26-Aug 23.59 26:27 Hed Jet 60mm Disc cover none -3.7% Yes
9-Sep 22.79 27:23 Hed Jet 60mm Hed Jet 90 light -6.9% Yes

So what does this mean? With the Ritchey Carbon Clinchers, I was able to record my BEST time by nearly 1 minute and a full one mile per hour faster. On average, this wheelset was over 5% faster than any permutation. The rim height and profile was obviously less affected by the wind and I assume the lighter overall rolling weight played a huge role as well. Regardless, I was amazed by these results; I thought that the deeper wheels would certainly lead to the fastest times. In the very stiff winds, with the deeper Jet 60/90's, I did have to fight the bike to keep it from being blown off course. With the Ritchey's, I could certainly feel the wind but had to expend far less energy to keep the bike tracking straight. Amazing.

Bottom Line
This is quite possibly the best all around wheelset currently available. They are very light, yet extremely stiff for climbing and descending. And the moderate 46mm rim depth provides a clear improvement for time trials and triathlons while not sacrificing safety and handling in windy conditions. And best of all they provide all of these performance gains as clinchers.

This wheels epitomize the spirit of this project by providing incredible performance gains and significant weight savings with no real sacrifices.

 


Part 8: Mad Fiber Wheels: 13lbs 5oz
December 12, 2011, demo'd Mad Fiber wheels from Veloro Bicycles. Bike weight: 6040 grams (13lbs 5 oz).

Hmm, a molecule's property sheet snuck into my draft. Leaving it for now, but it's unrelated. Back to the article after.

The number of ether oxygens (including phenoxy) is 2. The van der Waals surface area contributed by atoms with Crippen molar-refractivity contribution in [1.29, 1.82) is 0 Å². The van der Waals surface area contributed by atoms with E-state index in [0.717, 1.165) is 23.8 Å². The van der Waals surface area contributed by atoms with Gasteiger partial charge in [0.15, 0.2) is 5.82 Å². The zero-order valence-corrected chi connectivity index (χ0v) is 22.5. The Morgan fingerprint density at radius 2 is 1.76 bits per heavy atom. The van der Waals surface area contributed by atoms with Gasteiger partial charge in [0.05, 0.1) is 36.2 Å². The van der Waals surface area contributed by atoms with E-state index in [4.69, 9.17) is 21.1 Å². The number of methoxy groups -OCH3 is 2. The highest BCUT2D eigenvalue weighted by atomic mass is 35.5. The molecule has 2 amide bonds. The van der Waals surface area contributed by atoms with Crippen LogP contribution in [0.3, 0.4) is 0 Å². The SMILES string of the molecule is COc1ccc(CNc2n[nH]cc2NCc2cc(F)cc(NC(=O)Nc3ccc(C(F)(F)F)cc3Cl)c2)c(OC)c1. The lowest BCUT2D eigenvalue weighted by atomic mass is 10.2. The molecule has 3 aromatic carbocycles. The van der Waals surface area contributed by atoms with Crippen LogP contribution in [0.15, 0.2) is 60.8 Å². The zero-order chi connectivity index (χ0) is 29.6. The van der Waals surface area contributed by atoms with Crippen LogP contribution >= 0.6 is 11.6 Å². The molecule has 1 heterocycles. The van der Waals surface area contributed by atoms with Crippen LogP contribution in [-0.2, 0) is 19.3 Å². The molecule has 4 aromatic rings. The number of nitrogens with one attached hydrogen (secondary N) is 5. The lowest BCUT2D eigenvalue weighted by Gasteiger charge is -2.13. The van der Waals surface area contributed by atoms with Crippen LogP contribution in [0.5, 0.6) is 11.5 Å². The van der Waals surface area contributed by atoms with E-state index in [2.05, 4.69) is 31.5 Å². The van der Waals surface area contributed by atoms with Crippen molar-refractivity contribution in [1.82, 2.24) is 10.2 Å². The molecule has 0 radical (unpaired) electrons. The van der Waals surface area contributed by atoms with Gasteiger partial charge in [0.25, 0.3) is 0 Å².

Mad Fiber Carbon Wheels

  • $2599 MSRP, 4 year warranty
  • 12 spoke front, 18 spoke rear full carbon tubular wheels
  • 60mm front, 66mm rear rim height
  • 1085 grams/pair. 430 grams front, 655 rear.
  • 1980 grams/pair with tires and 13-29 cassette (1280 rear/ 700 front)
  • White Industries rear hub
  • QR levers 44 grams/pair. 21 front, 23 rear.

 

Ric Hjertberg (pronounced "yurt-berg") is something of a legend in cycling circles. Those who live in the SF Bay Area may remember his famous Wheelsmith store located in Palo Alto, established in 1975. The shop was as much a museum as a place to buy and service your bikes and parts. Ric distinguished himself as a master wheelbuilder and continued this pursuit, even bringing back wooden-rimmed wheels. Recently, Ric has also been working as Technology Manager for component maker FSA. But he came upon a new idea to truly "reinvent the wheel" with the creation of "Mad Fiber" carbon wheels. They are unique in that they use carbon fiber spokes bonded to two rim pieces. Ric claims that carbon fiber "likes" to be placed under tension-loads. The pieces lay flat prior to gluing and then are stretched out, origami style to fit over the hub; he claims "It is the first wheel designed for carbon fiber". Despite their diminutive weight, Ric claims they can handle a static load of  700 pounds each, and there is no rider weight limit. Yet the weigh in at a breath-taking 1085 grams complete.